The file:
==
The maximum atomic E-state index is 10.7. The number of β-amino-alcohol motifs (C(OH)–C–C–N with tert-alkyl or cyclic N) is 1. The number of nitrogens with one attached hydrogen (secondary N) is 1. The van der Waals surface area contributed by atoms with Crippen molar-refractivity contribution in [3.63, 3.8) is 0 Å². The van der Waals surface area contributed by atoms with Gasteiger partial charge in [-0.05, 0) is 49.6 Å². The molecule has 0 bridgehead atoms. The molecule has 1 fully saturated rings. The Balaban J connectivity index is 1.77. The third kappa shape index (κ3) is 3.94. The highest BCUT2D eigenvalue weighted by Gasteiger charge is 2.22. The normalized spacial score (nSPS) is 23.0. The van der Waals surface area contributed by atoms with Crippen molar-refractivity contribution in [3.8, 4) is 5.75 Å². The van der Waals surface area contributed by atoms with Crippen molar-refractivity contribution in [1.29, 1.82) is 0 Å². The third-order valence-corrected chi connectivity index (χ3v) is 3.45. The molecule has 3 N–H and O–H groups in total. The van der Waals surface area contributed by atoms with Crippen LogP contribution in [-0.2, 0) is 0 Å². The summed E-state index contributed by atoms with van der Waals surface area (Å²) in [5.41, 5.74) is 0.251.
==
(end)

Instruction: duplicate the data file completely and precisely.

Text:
The maximum atomic E-state index is 10.7. The number of β-amino-alcohol motifs (C(OH)–C–C–N with tert-alkyl or cyclic N) is 1. The number of nitrogens with one attached hydrogen (secondary N) is 1. The van der Waals surface area contributed by atoms with Crippen molar-refractivity contribution in [3.63, 3.8) is 0 Å². The van der Waals surface area contributed by atoms with Gasteiger partial charge in [-0.05, 0) is 49.6 Å². The molecule has 0 bridgehead atoms. The molecule has 1 fully saturated rings. The Balaban J connectivity index is 1.77. The third kappa shape index (κ3) is 3.94. The highest BCUT2D eigenvalue weighted by Gasteiger charge is 2.22. The normalized spacial score (nSPS) is 23.0. The van der Waals surface area contributed by atoms with Crippen molar-refractivity contribution in [3.8, 4) is 5.75 Å². The van der Waals surface area contributed by atoms with Crippen molar-refractivity contribution in [1.29, 1.82) is 0 Å². The third-order valence-corrected chi connectivity index (χ3v) is 3.45. The molecule has 3 N–H and O–H groups in total. The van der Waals surface area contributed by atoms with Crippen LogP contribution in [-0.2, 0) is 0 Å². The summed E-state index contributed by atoms with van der Waals surface area (Å²) in [5.41, 5.74) is 0.251.